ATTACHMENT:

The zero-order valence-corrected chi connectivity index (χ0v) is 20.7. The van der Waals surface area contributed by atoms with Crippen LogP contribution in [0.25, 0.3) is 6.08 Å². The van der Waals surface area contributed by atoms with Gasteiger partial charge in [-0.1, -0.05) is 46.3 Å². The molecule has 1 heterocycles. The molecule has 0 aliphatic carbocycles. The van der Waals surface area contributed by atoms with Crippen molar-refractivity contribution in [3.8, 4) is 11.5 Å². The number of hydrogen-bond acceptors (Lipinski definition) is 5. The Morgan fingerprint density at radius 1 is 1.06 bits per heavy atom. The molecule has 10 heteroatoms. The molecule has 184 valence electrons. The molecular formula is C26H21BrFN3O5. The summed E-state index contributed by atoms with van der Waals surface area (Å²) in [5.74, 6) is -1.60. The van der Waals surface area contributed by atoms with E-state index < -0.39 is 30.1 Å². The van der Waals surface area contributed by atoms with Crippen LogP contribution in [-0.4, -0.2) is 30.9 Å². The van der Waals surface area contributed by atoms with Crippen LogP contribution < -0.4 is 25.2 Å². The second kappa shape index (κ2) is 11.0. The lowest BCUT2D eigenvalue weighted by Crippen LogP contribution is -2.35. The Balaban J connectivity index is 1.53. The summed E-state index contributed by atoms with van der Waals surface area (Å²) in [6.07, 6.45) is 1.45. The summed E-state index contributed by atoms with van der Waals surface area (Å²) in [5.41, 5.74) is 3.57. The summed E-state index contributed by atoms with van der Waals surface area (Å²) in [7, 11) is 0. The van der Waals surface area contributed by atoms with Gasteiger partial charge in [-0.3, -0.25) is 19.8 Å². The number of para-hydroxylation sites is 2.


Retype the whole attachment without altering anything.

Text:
The zero-order valence-corrected chi connectivity index (χ0v) is 20.7. The van der Waals surface area contributed by atoms with Crippen LogP contribution in [0.25, 0.3) is 6.08 Å². The van der Waals surface area contributed by atoms with Gasteiger partial charge in [-0.1, -0.05) is 46.3 Å². The molecule has 1 heterocycles. The molecule has 0 aliphatic carbocycles. The van der Waals surface area contributed by atoms with Crippen molar-refractivity contribution in [3.8, 4) is 11.5 Å². The number of hydrogen-bond acceptors (Lipinski definition) is 5. The Morgan fingerprint density at radius 1 is 1.06 bits per heavy atom. The molecule has 10 heteroatoms. The molecule has 184 valence electrons. The molecular formula is C26H21BrFN3O5. The summed E-state index contributed by atoms with van der Waals surface area (Å²) in [5.74, 6) is -1.60. The van der Waals surface area contributed by atoms with E-state index < -0.39 is 30.1 Å². The van der Waals surface area contributed by atoms with Crippen LogP contribution in [-0.4, -0.2) is 30.9 Å². The van der Waals surface area contributed by atoms with Crippen LogP contribution < -0.4 is 25.2 Å². The second kappa shape index (κ2) is 11.0. The lowest BCUT2D eigenvalue weighted by Crippen LogP contribution is -2.35. The Balaban J connectivity index is 1.53. The summed E-state index contributed by atoms with van der Waals surface area (Å²) in [6.07, 6.45) is 1.45. The summed E-state index contributed by atoms with van der Waals surface area (Å²) in [5.41, 5.74) is 3.57. The summed E-state index contributed by atoms with van der Waals surface area (Å²) in [7, 11) is 0. The van der Waals surface area contributed by atoms with Gasteiger partial charge in [-0.3, -0.25) is 19.8 Å². The number of para-hydroxylation sites is 2.